The History Behind Tarantino's 'Once Upon A Time In Hollywood'

With fighting in Vietnam, millions of people demanding love and peace, and one giant leap for mankind, 1969 was a very busy year. It was also an important one for Charles Manson, who spent the previous several years gathering a motley group of impressionable young people he called his "Family." Manson’s charisma and strange Hollywood connections helped draw people to him, and Manson filled the Manson Family with beliefs about a coming race conflict and his identity as the real Jesus Christ.

No stranger to depicting aggression, Quentin Tarantino adds the Manson story to his film output with the summer 2019 movie Once Upon a Time in Hollywood. While not much is known about the plot aside from Manson’s inclusion, a multitude of important events which happened that year might show up as well. Does Leonardo DiCaprio attend Woodstock? Will Margot Robbie be shown watching the very first episode of Sesame Street? Considering Tarantino’s love of obscure pop culture and the conflict and frustration in 1969, some great historic landmarks could be included.

  • NASA Launches Two Successful Voyages To The Moon

    1969 proved an excellent year for NASA. On May 18, Apollo 10 launched as a trial to land on the Moon. As the first crewed mission to do more than orbit the Moon and return, the crew separated the lunar module, allowed it to orbit before descending to nine miles above the surface, and then brought it back up to reconnect with the command module. This test allowed NASA to gather information about the gravity on the moon's surface, as well as perfect their plans for landing a manned vehicle. As an added historical bonus, Apollo 10 transmitted back the first live color TV transmissions from space.

    Thanks to Apollo 10's success, Apollo 11 launched on July 16 in order to send the first people to the moon's surface. Though the shuttle successfully launched, Commander Neil Armstrong had to manually land the lunar module due to computer malfunctions. Half a billion people around the world watched as Armstrong and Buzz Aldrin stepped out of the module onto the moon's surface and planted an American flag.

  • Hells Angels Slay Meredith Hunter During The Rolling Stones' Altamont Speedway Performance
    Photo: ingen uppgift / Wikimedia Commons / Public Domain

    Hells Angels Slay Meredith Hunter During The Rolling Stones' Altamont Speedway Performance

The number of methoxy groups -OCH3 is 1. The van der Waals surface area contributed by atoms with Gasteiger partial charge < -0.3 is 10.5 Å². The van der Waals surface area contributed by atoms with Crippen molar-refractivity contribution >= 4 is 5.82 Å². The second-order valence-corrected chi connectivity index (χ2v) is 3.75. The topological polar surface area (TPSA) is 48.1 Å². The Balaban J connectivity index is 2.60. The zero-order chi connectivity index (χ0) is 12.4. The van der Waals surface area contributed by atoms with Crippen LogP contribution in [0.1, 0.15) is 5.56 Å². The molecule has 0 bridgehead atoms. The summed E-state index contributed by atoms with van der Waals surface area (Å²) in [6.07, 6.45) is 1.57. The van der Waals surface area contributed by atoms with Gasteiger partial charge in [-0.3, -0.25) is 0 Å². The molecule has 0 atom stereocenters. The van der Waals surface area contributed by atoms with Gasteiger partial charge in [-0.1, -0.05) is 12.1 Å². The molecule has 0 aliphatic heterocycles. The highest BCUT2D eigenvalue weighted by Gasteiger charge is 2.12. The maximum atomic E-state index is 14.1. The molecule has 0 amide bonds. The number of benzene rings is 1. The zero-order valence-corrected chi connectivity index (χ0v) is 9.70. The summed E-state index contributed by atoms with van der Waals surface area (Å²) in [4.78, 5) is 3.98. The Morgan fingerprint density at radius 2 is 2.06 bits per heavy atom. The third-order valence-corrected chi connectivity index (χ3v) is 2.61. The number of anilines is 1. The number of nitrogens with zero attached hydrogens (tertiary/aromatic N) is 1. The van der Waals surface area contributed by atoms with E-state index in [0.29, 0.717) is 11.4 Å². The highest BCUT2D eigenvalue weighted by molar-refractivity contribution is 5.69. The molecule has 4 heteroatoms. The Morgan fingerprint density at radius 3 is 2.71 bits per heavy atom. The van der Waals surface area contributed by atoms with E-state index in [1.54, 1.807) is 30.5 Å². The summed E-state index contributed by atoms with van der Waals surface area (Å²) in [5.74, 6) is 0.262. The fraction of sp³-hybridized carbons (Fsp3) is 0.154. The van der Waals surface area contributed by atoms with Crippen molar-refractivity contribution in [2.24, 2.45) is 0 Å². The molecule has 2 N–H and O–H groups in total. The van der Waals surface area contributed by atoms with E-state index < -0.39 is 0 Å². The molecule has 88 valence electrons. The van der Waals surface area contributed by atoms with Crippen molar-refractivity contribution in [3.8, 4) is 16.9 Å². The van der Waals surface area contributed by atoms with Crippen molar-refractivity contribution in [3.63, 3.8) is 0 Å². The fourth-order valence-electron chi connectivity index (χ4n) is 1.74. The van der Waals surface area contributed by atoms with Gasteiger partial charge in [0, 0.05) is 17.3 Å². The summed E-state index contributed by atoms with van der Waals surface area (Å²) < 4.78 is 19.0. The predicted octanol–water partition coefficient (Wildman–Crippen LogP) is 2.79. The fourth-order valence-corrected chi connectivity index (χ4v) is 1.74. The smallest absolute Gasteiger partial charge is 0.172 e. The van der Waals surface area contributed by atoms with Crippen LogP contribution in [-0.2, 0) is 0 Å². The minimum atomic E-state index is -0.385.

In an effort to create a Woodstock-like experience on the West Coast, the Rolling Stones helped put together a show featuring themselves and other major acts, including Jefferson Airplane and Santana. Set for December 6, 1969, organizers named California's Altamont Speedway as the venue just days before the show and hired the Hells Angels as security, despite their record of viciousness across the Bay Area. Like Woodstock, more people than expected showed up, and the Hells Angels got serious about their work, using pool cues to keep people in line and off the stage. By the time the Rolling Stones took the stage at the end of the night, the crowd was extremely rowdy.

    18-year-old African American teen Meredith Hunter attended the show along with his white girlfriend. When he climbed on a speaker in an attempt to see the band better, Hells Angels went after him. Hunter pulled out a side arm and raised it in the air attempting to scare the bikers. Several men surrounded Hunter as Hells Angel Alan Passaro slashed him with a knife several times. The biker group pulled Hunter away from the other audience members and proceeded to beat him. Hunter did not survive the incident.

    Due to the size of the crowd, the entire incident went essentially unnoticed by others present, including the Rolling Stones, who continued playing "Under My Thumb.” A jury later acquitted Passaro as they believed he acted in self-defense, but the incident proved the peace and love of the late 1960s was sometimes no match for hate and racism.

  • 400,000 People Gather At Woodstock
    Photo: Ric Manning / Wikimedia Commons / CC BY 3.0

    400,000 People Gather At Woodstock

    In 1968, four men decided to put together a music festival that came to be called Woodstock. Unfortunately, they had such trouble finding a venue willing to host that they didn't secure a location until a month before the festival was scheduled to start. After a dairy farmer offered them his land in Bethel, New York, the men quickly got to work planning security, selling tickets, and setting up medical tents, food pavilions, and restrooms. They expected about 50,000 people to show up, but when that many had already arrived two days before the festival began, they knew the size of the crowd would pose a problem.